Sorry, i'm still so frustrated w him and math!

Ariadne
03-28-2011, 08:00 PM
See, my older son is very, very time consuming. He's SO VERY slow in calculations. I let him often do every other problem - we are using Singapore New Syllabus. But i did make him do every single problem in the last review in the practice book on the last section in algebra (for this year's book), because he really needed. I swear it took us 3 full weeks to get through those 4 pages. PAINFUL. But i really dont think a video course would work for him, because he so often forgets basic, obvious things, so often has anxiety so I just have to sit next to him . . . i just dont see a 'watch a video and do the problems' saving me any time, and it sure would cost a lot more money. I HAVE to know exactly what he's working on because he forgets every single thing instantly, so I HAVE to be able to turn back the page and say, Remember what we did here? and if not, I have to quickly review it for him.

Sorry, i'm still so frustrated w him and math!I am so with you. Even if my son is doing TT5, I have to sit nearby. His score is better with me watching. He's like a little kid who wants to say "Look at me, Mom!"

I feel your pain on taking weeks to get through a handful of pages. We have BTDT more times than I can count. :-(

dbmamaz
03-28-2011, 09:16 PM
I just checked - a year of high-school level singapore is $50 (ignoring the teachers materials, which they say is not worth getting for homeschoolers), and TT is about 200? thats a really big difference!

Ariadne
03-28-2011, 09:37 PM
I just checked - a year of high-school level singapore is $50 (ignoring the teachers materials, which they say is not worth getting for homeschoolers), and TT is about 200? thats a really big difference!I know!!! Ack.

Mine will get used by more than one kid so that helps.

They have terrific resale value because the company doesn't have a problem with reselling it. They don't even have a problem with borrowing from a friend! (A friend and I are switching next year for two of our kids, and we'll have to get new install codes from the company. I called them about it and they were like, "No problem." They have excellent customer service and seem to be going for customer satisfaction paying out for them in the long run.

You might want to check out Homeschool Classifieds to see what the used ones go for.

High-school level Singapore is hard to teach, too, except for 1) the experienced, or 2) the highly motivated. It is also challenging to line up with traditional American class designations because geometry, algebra, pre-cal, etc are all mixed together.

It is an excellent program, though, that will prepare math-y types well for things like engineering school.

dbmamaz
03-28-2011, 10:30 PM
Well, i'm a mathy type . . . him, not quite so much. But we started with ALEKs, Life of Fred, and a couple of books we tried from the library. This has worked best for us so far, simply because I go over everything with him, and i can just gently and patiently (most days) go over it again and again, ask him in a different way until he remembers, etc. I dont use the highest level one, but one of the older middle-range ones. Really, I think its partly because it does DEMAND i be here, whereas LOF and ALEKS and idiots guide to algebra and whatever else we tried were all supposed to be self-directed. Plus, since I like the system, it makes it easier for me to be patient with it. Like it suits me best as a teacher, and since he really needs individual one-on-one hand-holding teaching, what works for me is probably a big part of the answer.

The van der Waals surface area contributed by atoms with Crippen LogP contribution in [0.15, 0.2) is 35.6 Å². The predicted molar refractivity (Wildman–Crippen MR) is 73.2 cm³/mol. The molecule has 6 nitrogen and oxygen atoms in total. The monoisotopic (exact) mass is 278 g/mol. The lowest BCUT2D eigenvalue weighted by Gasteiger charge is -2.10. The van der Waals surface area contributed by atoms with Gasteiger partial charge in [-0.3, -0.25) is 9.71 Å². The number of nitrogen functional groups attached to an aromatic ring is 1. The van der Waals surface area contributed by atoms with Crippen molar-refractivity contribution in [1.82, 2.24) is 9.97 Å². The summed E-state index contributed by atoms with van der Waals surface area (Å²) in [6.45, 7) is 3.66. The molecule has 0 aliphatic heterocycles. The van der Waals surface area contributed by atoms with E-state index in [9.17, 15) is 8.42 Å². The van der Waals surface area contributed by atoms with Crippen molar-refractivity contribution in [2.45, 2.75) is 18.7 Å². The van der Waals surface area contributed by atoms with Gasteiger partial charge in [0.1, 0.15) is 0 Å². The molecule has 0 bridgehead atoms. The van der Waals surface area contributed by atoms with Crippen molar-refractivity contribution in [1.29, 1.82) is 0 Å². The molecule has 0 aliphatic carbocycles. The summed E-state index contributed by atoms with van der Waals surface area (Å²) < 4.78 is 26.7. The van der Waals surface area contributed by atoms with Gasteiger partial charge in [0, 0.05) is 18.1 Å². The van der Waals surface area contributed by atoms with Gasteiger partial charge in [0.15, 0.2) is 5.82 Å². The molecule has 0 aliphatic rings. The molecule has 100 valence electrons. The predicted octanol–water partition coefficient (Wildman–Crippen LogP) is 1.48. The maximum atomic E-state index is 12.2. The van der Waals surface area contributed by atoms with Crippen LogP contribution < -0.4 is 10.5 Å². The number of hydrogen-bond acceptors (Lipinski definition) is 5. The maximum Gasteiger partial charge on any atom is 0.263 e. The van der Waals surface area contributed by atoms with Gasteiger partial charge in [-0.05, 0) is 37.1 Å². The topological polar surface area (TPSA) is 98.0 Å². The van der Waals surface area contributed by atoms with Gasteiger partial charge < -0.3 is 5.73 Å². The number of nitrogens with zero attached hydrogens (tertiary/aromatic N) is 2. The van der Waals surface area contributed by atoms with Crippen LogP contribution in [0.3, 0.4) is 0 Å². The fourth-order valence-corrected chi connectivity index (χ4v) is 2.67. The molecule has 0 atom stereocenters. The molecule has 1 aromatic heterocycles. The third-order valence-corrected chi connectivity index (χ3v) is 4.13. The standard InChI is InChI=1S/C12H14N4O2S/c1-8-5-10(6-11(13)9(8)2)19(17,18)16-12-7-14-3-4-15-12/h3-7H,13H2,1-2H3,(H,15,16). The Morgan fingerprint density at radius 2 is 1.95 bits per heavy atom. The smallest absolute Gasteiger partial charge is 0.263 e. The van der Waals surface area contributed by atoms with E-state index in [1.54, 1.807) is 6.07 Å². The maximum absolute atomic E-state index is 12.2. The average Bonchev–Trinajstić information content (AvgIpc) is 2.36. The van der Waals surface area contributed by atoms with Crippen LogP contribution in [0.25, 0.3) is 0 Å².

I am rather hoping that my younger one will be in school for high school - but he's also mathy enough that I could see going the AOPS direction rather than sticking w singapore. But i'll keep the books, in case.

Oh, and I actually took my school's 9th grade math class when I was in 8th grade, which was half algebra and half geometry, and then moved to the public school and had to start over w 9th grade math. Which was annoying. but there is no way my older son is going to high school.

KristinK
03-30-2011, 09:57 PM
I'm a former math teacher and a math curriculum junkie. Forgive me for my lack of brevity, lol.

...

All of this to say, I'd ask myself a question: Does my daughter need daily variety of topics? Or would she rather only spend enough time with any topic to get it and move on? Some of those spiral programs (e.g. Horizons) have tons of colorful variety, but for a child who learns quickly there may just be too. many. problems. and the same things over and over. In that case I'd just mark off some of the problems and be willing to skip ahead.

Hope you find something in all of that to be helpful. :-)

I have no issues with the lack of brevity :) I am really NOT good at remembering which curric is which, so thank you for taking time to spell some of it out.
And my dd is definately the type that wants to only spend as much time as she must, then move on.

hmmm, I realy have no clue what to plan for next year. This year I didn't buy any "real" curriculum. I bought a couple of workbooks such as "Canadian Gr1 Curriculum" and Brainquest Gr1, and she flew through those. I have a "Gr 2-3 Math" workbook from somewhere that she has half-finished, as well as things I've printed out from online (SmartPads books from the Scholastic site, word problems, time/money word problems, etc). So it's all really a mish-mash. I kinda feel like I need something more for next year so that I know that I've covered what she needs to know.